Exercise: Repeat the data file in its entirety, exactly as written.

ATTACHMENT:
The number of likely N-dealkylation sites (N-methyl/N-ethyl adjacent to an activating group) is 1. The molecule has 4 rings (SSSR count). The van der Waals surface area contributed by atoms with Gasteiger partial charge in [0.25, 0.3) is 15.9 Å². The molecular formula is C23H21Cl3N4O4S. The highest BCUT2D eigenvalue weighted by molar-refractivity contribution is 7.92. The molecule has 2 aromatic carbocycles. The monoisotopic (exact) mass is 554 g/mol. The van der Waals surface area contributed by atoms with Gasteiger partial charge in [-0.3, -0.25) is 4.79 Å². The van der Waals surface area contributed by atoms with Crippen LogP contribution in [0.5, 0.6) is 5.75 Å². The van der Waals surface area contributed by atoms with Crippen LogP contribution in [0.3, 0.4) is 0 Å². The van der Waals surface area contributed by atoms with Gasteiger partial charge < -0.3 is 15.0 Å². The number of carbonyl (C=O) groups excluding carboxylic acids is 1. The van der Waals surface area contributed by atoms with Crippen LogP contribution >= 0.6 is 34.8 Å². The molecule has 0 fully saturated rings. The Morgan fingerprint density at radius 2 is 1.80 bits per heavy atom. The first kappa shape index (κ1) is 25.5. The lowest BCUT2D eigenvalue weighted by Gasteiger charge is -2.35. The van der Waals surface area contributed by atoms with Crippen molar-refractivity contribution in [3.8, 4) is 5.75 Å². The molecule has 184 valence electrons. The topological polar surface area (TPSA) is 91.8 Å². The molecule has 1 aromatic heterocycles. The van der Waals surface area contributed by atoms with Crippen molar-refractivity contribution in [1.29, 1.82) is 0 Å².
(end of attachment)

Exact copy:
The number of likely N-dealkylation sites (N-methyl/N-ethyl adjacent to an activating group) is 1. The molecule has 4 rings (SSSR count). The van der Waals surface area contributed by atoms with Gasteiger partial charge in [0.25, 0.3) is 15.9 Å². The molecular formula is C23H21Cl3N4O4S. The highest BCUT2D eigenvalue weighted by molar-refractivity contribution is 7.92. The molecule has 2 aromatic carbocycles. The monoisotopic (exact) mass is 554 g/mol. The van der Waals surface area contributed by atoms with Gasteiger partial charge in [-0.3, -0.25) is 4.79 Å². The van der Waals surface area contributed by atoms with Crippen LogP contribution in [0.5, 0.6) is 5.75 Å². The van der Waals surface area contributed by atoms with Crippen LogP contribution in [0.3, 0.4) is 0 Å². The van der Waals surface area contributed by atoms with Gasteiger partial charge < -0.3 is 15.0 Å². The number of carbonyl (C=O) groups excluding carboxylic acids is 1. The van der Waals surface area contributed by atoms with Crippen LogP contribution >= 0.6 is 34.8 Å². The molecule has 0 fully saturated rings. The Morgan fingerprint density at radius 2 is 1.80 bits per heavy atom. The first kappa shape index (κ1) is 25.5. The lowest BCUT2D eigenvalue weighted by Gasteiger charge is -2.35. The van der Waals surface area contributed by atoms with Crippen molar-refractivity contribution in [3.8, 4) is 5.75 Å². The molecule has 184 valence electrons. The topological polar surface area (TPSA) is 91.8 Å². The molecule has 1 aromatic heterocycles. The van der Waals surface area contributed by atoms with Crippen molar-refractivity contribution in [1.29, 1.82) is 0 Å².